Wednesday, December 21, 2016

Hervararkviða, or the Incantation of Hervor

Sea Tangle: Songs from the North

You might find this difficult to believe, but I am primarily a composer and not an amateur historian or archaeologist or theater builder/owner or whatever. To prove it, this year I wrote some music? Actually quite a lot of music, if I put it all together, although I am still way behind in my goals, because I will never be good enough and yes I do hate myself for it although I am trying to work on unrealistic expectations of myself in therapy thank you.

One of these pieces is being officially birthed into the world today (that is, Wednesday, December 21, 2016)! And if you are in the Philadelphia area, you are welcome to come witness its emergence in person, which will be beautiful and non-bloody and not at all like a real human birth. This piece was conceived way back in January, when I was approached by dreamy mezzo-soprano Maren Montalbano, she of the gorgeous silver curls and even prettier velvety silver voice, whom I knew through her work at Opera Philadelphia (we performed together in ANDY: A Popera),  Choral Arts Philadelphia (I wrote O Oriens for them last Christmas), and Twitter.

Maren commissioned me to write a 15-minute song cycle for an album she was crowdfunding, Sea Tangle. The piece, with the slightly unusual instrumentation of mezzo, violin, and harp, would focus on Hervor, a badass Viking warrior princess immortalized in Old Norse Poetic Edda, particularly one in which she raises her father from the dead to demand a cursed sword that is her birthright. She is basically the complete opposite of frightened indecisive fellow Scandi dead-father-chaser Hamlet. Maren tells Hervor's story in this video, so best let her give a quick primer:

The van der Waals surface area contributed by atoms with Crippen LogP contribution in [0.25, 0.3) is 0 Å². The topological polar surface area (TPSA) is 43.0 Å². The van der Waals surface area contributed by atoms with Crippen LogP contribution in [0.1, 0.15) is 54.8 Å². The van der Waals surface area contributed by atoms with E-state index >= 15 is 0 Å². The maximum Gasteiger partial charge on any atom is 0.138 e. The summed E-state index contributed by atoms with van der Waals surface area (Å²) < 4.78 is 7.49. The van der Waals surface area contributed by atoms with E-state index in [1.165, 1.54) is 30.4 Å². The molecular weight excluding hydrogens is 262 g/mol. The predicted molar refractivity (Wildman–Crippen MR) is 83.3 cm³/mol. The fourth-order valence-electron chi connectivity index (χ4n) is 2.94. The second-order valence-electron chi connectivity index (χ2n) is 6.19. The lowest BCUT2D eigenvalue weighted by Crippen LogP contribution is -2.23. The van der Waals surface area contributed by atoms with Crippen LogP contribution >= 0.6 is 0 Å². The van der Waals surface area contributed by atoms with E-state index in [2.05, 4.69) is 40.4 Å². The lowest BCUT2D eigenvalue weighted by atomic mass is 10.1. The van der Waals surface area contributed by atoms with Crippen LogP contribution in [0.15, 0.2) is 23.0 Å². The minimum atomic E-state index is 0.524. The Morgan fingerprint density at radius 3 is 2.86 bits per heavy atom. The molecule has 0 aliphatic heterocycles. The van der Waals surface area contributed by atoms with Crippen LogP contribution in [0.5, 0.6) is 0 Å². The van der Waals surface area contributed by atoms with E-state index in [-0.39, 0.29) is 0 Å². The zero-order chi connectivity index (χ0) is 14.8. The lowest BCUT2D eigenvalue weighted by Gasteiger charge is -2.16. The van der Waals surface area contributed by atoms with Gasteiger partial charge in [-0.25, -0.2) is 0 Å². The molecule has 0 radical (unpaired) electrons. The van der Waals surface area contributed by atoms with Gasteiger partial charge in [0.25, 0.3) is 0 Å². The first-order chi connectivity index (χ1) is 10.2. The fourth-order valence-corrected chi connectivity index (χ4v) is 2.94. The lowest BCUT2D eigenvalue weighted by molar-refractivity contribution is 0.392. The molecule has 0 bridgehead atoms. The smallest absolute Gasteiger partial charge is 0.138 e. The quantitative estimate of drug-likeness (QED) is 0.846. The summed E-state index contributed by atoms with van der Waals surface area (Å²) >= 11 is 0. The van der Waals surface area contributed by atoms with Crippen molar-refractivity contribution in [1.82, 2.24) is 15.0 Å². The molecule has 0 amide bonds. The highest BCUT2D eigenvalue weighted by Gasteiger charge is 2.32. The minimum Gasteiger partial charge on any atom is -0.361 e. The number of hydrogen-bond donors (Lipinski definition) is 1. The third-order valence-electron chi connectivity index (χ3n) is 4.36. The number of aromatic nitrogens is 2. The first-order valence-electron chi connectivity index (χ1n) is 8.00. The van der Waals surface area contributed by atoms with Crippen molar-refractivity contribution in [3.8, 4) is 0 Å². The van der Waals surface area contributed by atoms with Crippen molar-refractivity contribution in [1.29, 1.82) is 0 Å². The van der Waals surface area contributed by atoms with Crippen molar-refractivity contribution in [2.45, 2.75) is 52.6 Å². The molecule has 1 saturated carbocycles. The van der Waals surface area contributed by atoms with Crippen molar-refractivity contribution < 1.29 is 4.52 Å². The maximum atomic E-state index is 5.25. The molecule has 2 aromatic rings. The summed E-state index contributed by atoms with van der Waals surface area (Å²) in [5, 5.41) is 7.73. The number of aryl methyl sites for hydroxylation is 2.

As you may have gathered from past projects, whenever I take on something like this, the first step is text research, which I threw myself into for a few weeks. I wasn't 100% happy with any of the English translations of the original poems, but by comparing each of them to each other and to the Old Norse, I was able to construct my own translation/adaptation. If you're interested in a few of the crazy linguistic tangents that sprung up while I was wading through this process, here is an excerpt from an e-mail I sent to Maren in July:
The word "Hervararkviða," which is usually translated as "the incantation of Hervor" breaks down to "Hervarar" (of Hervor) + "kviða." "Kviða" means "epic poem"—the word is appended to several other epic poems about major characters in the same fashion (Völundarkviða, Hymiskviða, etc.).

But when I enter "kviða" into Google translate, it gives the literal modern Icelandic interpretation of it as "anxiety," which I think is really interesting! There are also theories that it is tied to a similar word that means "lament" and that the tradition of skaldic poetry has its roots in funeral poetry, which makes some sense; you compose a ballad of heroic deeds when a hero dies and pass it down so history remembers them.

Based on this Old Norse glossary, the difference is there is a short i in "kviða" (narrative poem) and a long i in "kvíða" (anxiety)  Also on that page: "kvein," meaning to wail or lament. It may be pure coincidence, but part of me wonders if there is any linguistic connection to the Yiddish "kvetch"! Total speculation on my part, probably completely coincidental, but it does make me wonder. (Also on that Old Norse page: "kveinka" (complain), although I was under the impression that "kvetch" comes from a word meaning to squeeze? Maybe they all have a common root!)